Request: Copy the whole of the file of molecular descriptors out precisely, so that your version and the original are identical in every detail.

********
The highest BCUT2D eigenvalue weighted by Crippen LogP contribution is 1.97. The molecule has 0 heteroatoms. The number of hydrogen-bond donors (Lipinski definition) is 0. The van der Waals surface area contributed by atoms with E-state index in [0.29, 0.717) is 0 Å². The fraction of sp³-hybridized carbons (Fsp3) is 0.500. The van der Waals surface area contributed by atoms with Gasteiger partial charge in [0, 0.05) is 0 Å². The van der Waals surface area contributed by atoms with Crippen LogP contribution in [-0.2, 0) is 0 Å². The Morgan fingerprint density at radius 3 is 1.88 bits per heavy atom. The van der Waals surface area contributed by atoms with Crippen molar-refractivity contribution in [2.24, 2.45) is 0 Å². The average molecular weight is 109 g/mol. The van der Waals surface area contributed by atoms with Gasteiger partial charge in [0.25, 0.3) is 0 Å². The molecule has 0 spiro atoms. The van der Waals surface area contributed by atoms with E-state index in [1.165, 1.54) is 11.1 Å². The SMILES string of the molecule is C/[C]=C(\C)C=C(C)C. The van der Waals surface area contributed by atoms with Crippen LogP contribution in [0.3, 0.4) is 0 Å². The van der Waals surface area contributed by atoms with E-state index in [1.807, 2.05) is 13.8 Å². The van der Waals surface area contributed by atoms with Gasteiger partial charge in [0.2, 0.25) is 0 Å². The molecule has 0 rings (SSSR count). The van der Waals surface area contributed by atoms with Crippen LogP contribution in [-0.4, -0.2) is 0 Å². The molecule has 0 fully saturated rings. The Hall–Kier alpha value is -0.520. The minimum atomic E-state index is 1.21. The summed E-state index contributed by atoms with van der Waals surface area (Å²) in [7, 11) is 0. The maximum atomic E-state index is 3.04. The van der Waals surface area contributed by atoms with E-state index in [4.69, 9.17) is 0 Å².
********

The highest BCUT2D eigenvalue weighted by Crippen LogP contribution is 1.97. The molecule has 0 heteroatoms. The number of hydrogen-bond donors (Lipinski definition) is 0. The van der Waals surface area contributed by atoms with E-state index in [0.29, 0.717) is 0 Å². The fraction of sp³-hybridized carbons (Fsp3) is 0.500. The van der Waals surface area contributed by atoms with Gasteiger partial charge in [0, 0.05) is 0 Å². The van der Waals surface area contributed by atoms with Crippen LogP contribution in [-0.2, 0) is 0 Å². The Morgan fingerprint density at radius 3 is 1.88 bits per heavy atom. The van der Waals surface area contributed by atoms with Crippen molar-refractivity contribution in [2.24, 2.45) is 0 Å². The average molecular weight is 109 g/mol. The van der Waals surface area contributed by atoms with Gasteiger partial charge in [0.25, 0.3) is 0 Å². The molecule has 0 spiro atoms. The van der Waals surface area contributed by atoms with E-state index in [1.165, 1.54) is 11.1 Å². The SMILES string of the molecule is C/[C]=C(\C)C=C(C)C. The van der Waals surface area contributed by atoms with Crippen LogP contribution in [0.3, 0.4) is 0 Å². The van der Waals surface area contributed by atoms with E-state index in [1.807, 2.05) is 13.8 Å². The van der Waals surface area contributed by atoms with Gasteiger partial charge in [0.2, 0.25) is 0 Å². The molecule has 0 rings (SSSR count). The van der Waals surface area contributed by atoms with Crippen LogP contribution in [-0.4, -0.2) is 0 Å². The molecule has 0 fully saturated rings. The Hall–Kier alpha value is -0.520. The minimum atomic E-state index is 1.21. The summed E-state index contributed by atoms with van der Waals surface area (Å²) in [7, 11) is 0. The maximum atomic E-state index is 3.04. The van der Waals surface area contributed by atoms with E-state index in [4.69, 9.17) is 0 Å².